Here's What Every Fighter Pilot Remembers About Their First Air Support Mission - We Are The Mighty
Intel

Here’s What Every Fighter Pilot Remembers About Their First Air Support Mission

Opening fire on the wrong target could mean death for the good guys. It’s called friendly fire, and it’s every fighter pilot’s worse nightmare.


Also Read: 32 Terms Only Airmen Will Understand

Answering an air support call for the first time is a gut wrenching experience, and it’s something fighter pilots will never forget. All of the flight hours and training boils down to their first life and death test, a test that will become routine on deployment. 1st Lt. Bart “Lefty” Smith describes his first time:

I mean that’s something that I heard about that people talk about, but something that you never know until you’ve actually felt it. Till you hear gunfire going off in the background over this guy’s radio, and you drop a bomb and it stops. And, he picks up and they get their stuff together and they’re like, ‘okay, we’re going to get on with the exfil.’ That’s a feeling that people have talked about, but having felt that is pretty amazing.

The video is over 14 minutes long, but the first four minutes sums up the stressful experience.

Check it out:

https://www.youtube.com/watch?v=ayEY-wy_o-8

Now: How good are you at identifying military aircraft? Take the quiz

AND: 7 Badass Airpower Quotes From General Curtis LeMay

MIGHTY CULTURE

5 reasons the married service member is just as much a “dependa” as the spouse

The word “Dependa” has often been a derogatory label put on military spouses. The word itself insinuates that they sit on the couch all day collecting the benefits while their service member works hard and risks their lives for this country’s freedoms. There’s an even uglier way of saying that word but that term doesn’t deserve a discussion.

Guess what? The married military member themselves are just as much a “Dependa” as their spouse is. You read that right – turns out in a marriage, it’s supposed to be that way.


The role of a soldier, guardsman, Marine, sailor, airman, or coastie is simple: mission first. The needs of the military will always come before their spouse, children, and really – anything important in their life. This is something that the military family is well aware of and accepts as a part of the military life.

Often the spouse will hear things like, “well, you knew what you signed up for.” Yes, the military spouse is well aware of the sacrifice that comes along with marrying their uniformed service member. But are you?

While the military member is off following orders and doing Uncle Sam’s bidding – the spouse is left with the full weight of managing the home, finances, and carrying the roles of being both parents to the children left behind, waiting. Both depend on each other to make it work – and that’s how it should be. Here are 5 reasons why servicemembers depend on their spouses:

Deployment

When a married service member deploys, they typically leave behind not only a spouse but children as well. While the service member is off focusing on their mission, for many months on end, life at home doesn’t stop just because they are gone. It’s just taken care of by the spouse. Without the home front being handled by the spouse, the service member cannot remain mission-ready or deploy.

Here’s What Every Fighter Pilot Remembers About Their First Air Support Mission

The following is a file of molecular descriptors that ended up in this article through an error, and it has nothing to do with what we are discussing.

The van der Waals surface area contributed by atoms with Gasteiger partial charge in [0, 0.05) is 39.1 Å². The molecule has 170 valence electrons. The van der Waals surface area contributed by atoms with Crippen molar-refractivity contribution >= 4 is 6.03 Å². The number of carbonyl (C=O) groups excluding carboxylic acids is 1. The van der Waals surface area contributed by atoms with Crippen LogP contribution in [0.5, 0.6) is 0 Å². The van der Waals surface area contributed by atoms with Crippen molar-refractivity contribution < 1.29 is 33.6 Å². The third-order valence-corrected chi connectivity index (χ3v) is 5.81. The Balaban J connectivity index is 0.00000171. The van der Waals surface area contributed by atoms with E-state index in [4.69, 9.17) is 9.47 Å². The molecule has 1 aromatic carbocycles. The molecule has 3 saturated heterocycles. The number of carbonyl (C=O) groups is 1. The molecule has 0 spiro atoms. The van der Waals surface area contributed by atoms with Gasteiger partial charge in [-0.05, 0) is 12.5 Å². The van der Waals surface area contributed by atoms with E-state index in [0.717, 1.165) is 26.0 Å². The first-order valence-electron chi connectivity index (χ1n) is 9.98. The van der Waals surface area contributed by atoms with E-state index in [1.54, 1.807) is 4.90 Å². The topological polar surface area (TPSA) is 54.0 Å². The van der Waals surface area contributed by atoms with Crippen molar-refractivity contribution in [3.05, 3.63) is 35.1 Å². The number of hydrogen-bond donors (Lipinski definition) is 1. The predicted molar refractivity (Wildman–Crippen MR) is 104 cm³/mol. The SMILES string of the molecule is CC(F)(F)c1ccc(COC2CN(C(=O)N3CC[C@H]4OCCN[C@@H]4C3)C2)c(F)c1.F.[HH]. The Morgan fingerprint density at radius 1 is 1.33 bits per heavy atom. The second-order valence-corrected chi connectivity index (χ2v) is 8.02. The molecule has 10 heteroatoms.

Even when they are home, they aren’t really home

Just because a service member isn’t currently deployed doesn’t mean they are completely present for the family. Between training exercises, TDY’s, and the needs of the service, they are never really guaranteed to be home and of help to the military spouse. Military spouses face a 24% unemployment rate due to a number of factors like frequent moves but also lack of childcare. Did you know 72% of military spouses cannot find reliable childcare for their children?

The PCS struggle is real

The military family will move every 2-3 years, that’s a given. While the military member is busy doing check-outs and ins – the spouse is typically handling all of the things that come along with moving.

  • Organizing for the PCS
  • Researching the new duty station area for best places to live, work (if they can even find employment), and good schools for the children
  • Gathering copies of all the medical records
  • Finding new providers for the family
  • School enrollment
  • Unpacking and starting a whole new life, again
Here’s What Every Fighter Pilot Remembers About Their First Air Support Mission

Blanchella Casey, supervisory librarian, reads the book, “Big Smelly Bear” to preschool children at the library as part of Robins Air Force Base’ summer programming.

U.S. Air Force

Unit support

Many of the support programs for the military are run off the backs of volunteers – the military spouses, to be exact. The Family Readiness Group (Army and Navy), Key Spouse (Air Force) program, or the Ombudsman (Coast Guard) programs are all dependent on the unpaid time of the military spouse. These programs all serve the same purpose – to serve the unit and support families.

Caregiving

More than 2.5 million United States service members have been deployed overseas since 9/11. Service to this country comes with a lot of personal sacrifice for the military member. Half of them are married, many with children. They leave a lot behind all in the name of freedom. It comes at a heavy price. That service to the country affects every aspect of their lives – including their mental health. Their spouse becomes their secret keeper, counselor, and advocate. 33% of military members and veterans depend on their spouse to be their caregiver.